Punk emerged as a reaction to the rigid restrictions of Modernism and its style ripped up the rules of Swiss minimalism and neutral sans serif typography. As traditional attitudes came to be considered outdated, society rebelled against the mainstream and demanded change. It feels like we are at a similar turning point today, both culturally and typographically. Can we look to history for parallels in how graphic design and cultural attitudes are changing today?
Punk first exploded in the 1970s and, at the time, it looked like youthful rebellion. In actuality, it was part of the Postmodernist movement which began as a reaction to the rigid restrictions of Modernism. Its DIY ethos encapsulated the anti-establishment mood of the mid-1970s, a time of political and social turbulence. The former British Empire was dissolving and a new era in British music, fashion and design were beginning.
Taking the stage to articulate the feelings of a dissatisfied generation calling for change were the Sex Pistols, who played their first gig in 1975 at St Martins College of Art. Their outrageous behaviour and contempt for established conventions announced the beginning of Punk. The DIY ethos and uncontrolled, homemade style was revolutionary at the time and launched a new era in British music, fashion and design.
The band’s style of music was well represented by art student and anarchist Jamie Reid who had developed his unique collaged ‘ransom note’ typography whilst art directing a radical political magazine. In the ’70s graphic designers needed to commission a typesetter to create the type and they wouldn’t see what it looked like until it came back as finished copy printed out on a sheet. Instead, Reid cut letters out of newspapers and magazines, collaging them together to be photographed. By doing this he could see what he was creating as he went along, trying out different font styles and sizes and seeing the results instantly. Treating type as if it was a photograph also freed him from the restrictions of typesetting within a structured grid. Reid designed the band’s logo and many of their record covers.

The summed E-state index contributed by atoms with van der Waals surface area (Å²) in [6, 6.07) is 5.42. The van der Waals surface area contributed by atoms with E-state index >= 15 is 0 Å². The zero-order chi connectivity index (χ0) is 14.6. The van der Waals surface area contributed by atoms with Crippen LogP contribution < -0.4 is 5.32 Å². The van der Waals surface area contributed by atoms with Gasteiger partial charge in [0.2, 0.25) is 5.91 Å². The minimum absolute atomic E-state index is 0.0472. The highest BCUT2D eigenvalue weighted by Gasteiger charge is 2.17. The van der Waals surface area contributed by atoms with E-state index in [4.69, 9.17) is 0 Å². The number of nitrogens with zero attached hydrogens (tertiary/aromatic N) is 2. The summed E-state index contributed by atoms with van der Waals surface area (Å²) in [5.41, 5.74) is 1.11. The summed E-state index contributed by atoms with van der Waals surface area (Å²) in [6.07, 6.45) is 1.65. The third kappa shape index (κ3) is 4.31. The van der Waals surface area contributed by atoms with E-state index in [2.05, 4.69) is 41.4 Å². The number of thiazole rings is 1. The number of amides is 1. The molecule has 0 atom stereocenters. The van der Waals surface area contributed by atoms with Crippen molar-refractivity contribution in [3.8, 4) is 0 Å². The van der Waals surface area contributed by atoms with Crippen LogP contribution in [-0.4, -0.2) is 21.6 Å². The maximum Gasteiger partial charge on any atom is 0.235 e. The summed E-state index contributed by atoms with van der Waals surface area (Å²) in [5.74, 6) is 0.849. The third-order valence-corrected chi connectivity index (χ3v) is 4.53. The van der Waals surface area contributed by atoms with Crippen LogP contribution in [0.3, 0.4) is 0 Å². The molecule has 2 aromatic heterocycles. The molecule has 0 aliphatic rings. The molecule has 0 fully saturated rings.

Above ‘Typesetting and paste-up, 1970 style’, by Wayne Overbeck, click on the title to see the full typesetting process.
At the time Reid’s DIY style was considered shocking and uncontrolled but the influence on design has been far-reaching and subsequently widely emulated.
Vinyl records were mass produced, disposable items (although treasured by their owners), a 45″ Sex Pistols single cost about 70p. We didn’t realise at the time that they would go on to become such significant pieces of work, charting the start of a major art and design movement which would change the face of Britain.
Barney Bubbles (Colin Fulcher) was also subverting the Modernist style in his work as the Stiff Records designer where he created record sleeves for Elvis Costello, Ian Dury & the Blockheads and the Damned.
Elsewhere Postmodernism was taking the form of New Wave Design which was championed in Switzerland by Wolfgang Weingart and in Holland by Gert Dumbar. The DIY design ethos gained new impetus with the arrival of the Apple Mac in the 1980s which gave designers direct access to typefaces and started a whole new debate about ‘ugly’ design.
Below: Modernism vs Postmodernism.
The clean structure of Modernist design from the 1950s and 60s is a style that returned and has become pretty ubiquitous in the last decade, especially in the world of typography. We’re now reaching a point where the dominance of minimalist or “app style” sans serif type is starting to wane and a new aesthetic is emerging. Take a look around and there is plenty of evidence to suggest that history is repeating itself. 1970s curvaceous type with swashes and Herb Lubalin inspired ligatures are becoming increasingly popular from Instagram to branding. And a DIY punk attitude is emerging from the ground up as design tools are becoming ever more democratised; from slapping ‘instant’ fonts onto Instagram stories and Snapchat, to hacking your Twitter and Insta feeds with custom fonts made possible by emoji technology.
2018 T2 tea packaging, 2019 book cover, both using 1970s style typography.
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